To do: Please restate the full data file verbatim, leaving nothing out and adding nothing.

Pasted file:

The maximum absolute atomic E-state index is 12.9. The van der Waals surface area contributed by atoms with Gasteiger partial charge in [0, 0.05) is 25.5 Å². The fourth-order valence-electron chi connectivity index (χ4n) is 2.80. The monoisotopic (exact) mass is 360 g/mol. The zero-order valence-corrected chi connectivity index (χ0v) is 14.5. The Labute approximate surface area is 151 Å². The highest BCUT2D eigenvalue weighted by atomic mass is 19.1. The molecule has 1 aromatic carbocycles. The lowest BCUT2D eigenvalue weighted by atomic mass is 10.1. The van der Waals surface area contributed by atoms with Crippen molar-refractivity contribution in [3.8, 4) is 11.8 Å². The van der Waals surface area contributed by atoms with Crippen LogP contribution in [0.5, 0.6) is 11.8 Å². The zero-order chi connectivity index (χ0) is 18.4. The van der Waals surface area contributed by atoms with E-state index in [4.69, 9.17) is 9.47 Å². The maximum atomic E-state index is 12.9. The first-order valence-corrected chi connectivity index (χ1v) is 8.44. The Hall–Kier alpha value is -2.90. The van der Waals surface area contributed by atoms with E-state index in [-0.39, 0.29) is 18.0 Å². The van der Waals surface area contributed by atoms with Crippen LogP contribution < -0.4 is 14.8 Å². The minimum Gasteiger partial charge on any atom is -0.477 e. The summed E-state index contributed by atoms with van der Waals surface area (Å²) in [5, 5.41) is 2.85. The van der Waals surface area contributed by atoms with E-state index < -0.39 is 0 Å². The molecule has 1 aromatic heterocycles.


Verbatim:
The maximum absolute atomic E-state index is 12.9. The van der Waals surface area contributed by atoms with Gasteiger partial charge in [0, 0.05) is 25.5 Å². The fourth-order valence-electron chi connectivity index (χ4n) is 2.80. The monoisotopic (exact) mass is 360 g/mol. The zero-order valence-corrected chi connectivity index (χ0v) is 14.5. The Labute approximate surface area is 151 Å². The highest BCUT2D eigenvalue weighted by atomic mass is 19.1. The molecule has 1 aromatic carbocycles. The lowest BCUT2D eigenvalue weighted by atomic mass is 10.1. The van der Waals surface area contributed by atoms with Crippen molar-refractivity contribution in [3.8, 4) is 11.8 Å². The van der Waals surface area contributed by atoms with Crippen LogP contribution in [0.5, 0.6) is 11.8 Å². The zero-order chi connectivity index (χ0) is 18.4. The van der Waals surface area contributed by atoms with E-state index in [4.69, 9.17) is 9.47 Å². The maximum atomic E-state index is 12.9. The first-order valence-corrected chi connectivity index (χ1v) is 8.44. The Hall–Kier alpha value is -2.90. The van der Waals surface area contributed by atoms with E-state index in [-0.39, 0.29) is 18.0 Å². The van der Waals surface area contributed by atoms with Crippen LogP contribution < -0.4 is 14.8 Å². The minimum Gasteiger partial charge on any atom is -0.477 e. The summed E-state index contributed by atoms with van der Waals surface area (Å²) in [5, 5.41) is 2.85. The van der Waals surface area contributed by atoms with E-state index < -0.39 is 0 Å². The molecule has 1 aromatic heterocycles.